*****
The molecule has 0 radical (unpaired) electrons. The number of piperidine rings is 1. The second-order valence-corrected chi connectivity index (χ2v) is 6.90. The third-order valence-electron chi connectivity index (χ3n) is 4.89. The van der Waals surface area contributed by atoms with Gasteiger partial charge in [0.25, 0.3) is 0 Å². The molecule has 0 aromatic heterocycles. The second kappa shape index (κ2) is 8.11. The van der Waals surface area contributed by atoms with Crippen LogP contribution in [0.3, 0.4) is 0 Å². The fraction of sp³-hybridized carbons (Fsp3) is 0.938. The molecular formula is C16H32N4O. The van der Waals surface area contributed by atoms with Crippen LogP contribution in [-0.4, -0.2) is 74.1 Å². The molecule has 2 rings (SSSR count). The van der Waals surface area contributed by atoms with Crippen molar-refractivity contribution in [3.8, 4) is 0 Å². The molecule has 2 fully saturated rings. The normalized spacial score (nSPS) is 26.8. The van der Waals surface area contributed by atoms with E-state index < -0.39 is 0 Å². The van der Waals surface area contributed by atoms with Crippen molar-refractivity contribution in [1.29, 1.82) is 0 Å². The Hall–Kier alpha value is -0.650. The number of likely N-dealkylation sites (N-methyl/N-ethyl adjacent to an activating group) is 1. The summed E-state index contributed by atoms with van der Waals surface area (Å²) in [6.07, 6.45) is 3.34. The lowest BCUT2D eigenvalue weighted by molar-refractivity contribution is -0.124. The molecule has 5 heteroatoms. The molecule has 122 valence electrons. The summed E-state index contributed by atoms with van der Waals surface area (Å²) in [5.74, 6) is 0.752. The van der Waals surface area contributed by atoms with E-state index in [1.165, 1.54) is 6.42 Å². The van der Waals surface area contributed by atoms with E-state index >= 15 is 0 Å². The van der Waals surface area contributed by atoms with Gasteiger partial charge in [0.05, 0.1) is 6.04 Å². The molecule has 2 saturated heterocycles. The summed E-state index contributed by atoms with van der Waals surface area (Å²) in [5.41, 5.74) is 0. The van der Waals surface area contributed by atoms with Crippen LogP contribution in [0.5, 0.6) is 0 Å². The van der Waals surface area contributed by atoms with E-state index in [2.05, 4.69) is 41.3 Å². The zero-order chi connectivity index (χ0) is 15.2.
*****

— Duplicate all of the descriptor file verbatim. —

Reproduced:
The molecule has 0 radical (unpaired) electrons. The number of piperidine rings is 1. The second-order valence-corrected chi connectivity index (χ2v) is 6.90. The third-order valence-electron chi connectivity index (χ3n) is 4.89. The van der Waals surface area contributed by atoms with Gasteiger partial charge in [0.25, 0.3) is 0 Å². The molecule has 0 aromatic heterocycles. The second kappa shape index (κ2) is 8.11. The van der Waals surface area contributed by atoms with Crippen LogP contribution in [0.3, 0.4) is 0 Å². The fraction of sp³-hybridized carbons (Fsp3) is 0.938. The molecular formula is C16H32N4O. The van der Waals surface area contributed by atoms with Crippen LogP contribution in [-0.4, -0.2) is 74.1 Å². The molecule has 2 rings (SSSR count). The van der Waals surface area contributed by atoms with Crippen molar-refractivity contribution in [3.8, 4) is 0 Å². The molecule has 2 fully saturated rings. The normalized spacial score (nSPS) is 26.8. The van der Waals surface area contributed by atoms with E-state index < -0.39 is 0 Å². The van der Waals surface area contributed by atoms with Crippen molar-refractivity contribution in [1.29, 1.82) is 0 Å². The Hall–Kier alpha value is -0.650. The number of likely N-dealkylation sites (N-methyl/N-ethyl adjacent to an activating group) is 1. The summed E-state index contributed by atoms with van der Waals surface area (Å²) in [6.07, 6.45) is 3.34. The lowest BCUT2D eigenvalue weighted by molar-refractivity contribution is -0.124. The molecule has 5 heteroatoms. The molecule has 122 valence electrons. The summed E-state index contributed by atoms with van der Waals surface area (Å²) in [5.74, 6) is 0.752. The van der Waals surface area contributed by atoms with E-state index in [1.165, 1.54) is 6.42 Å². The van der Waals surface area contributed by atoms with E-state index >= 15 is 0 Å². The van der Waals surface area contributed by atoms with Gasteiger partial charge in [0.05, 0.1) is 6.04 Å². The molecule has 2 saturated heterocycles. The summed E-state index contributed by atoms with van der Waals surface area (Å²) in [5.41, 5.74) is 0. The van der Waals surface area contributed by atoms with Crippen LogP contribution in [0.5, 0.6) is 0 Å². The van der Waals surface area contributed by atoms with E-state index in [2.05, 4.69) is 41.3 Å². The zero-order chi connectivity index (χ0) is 15.2.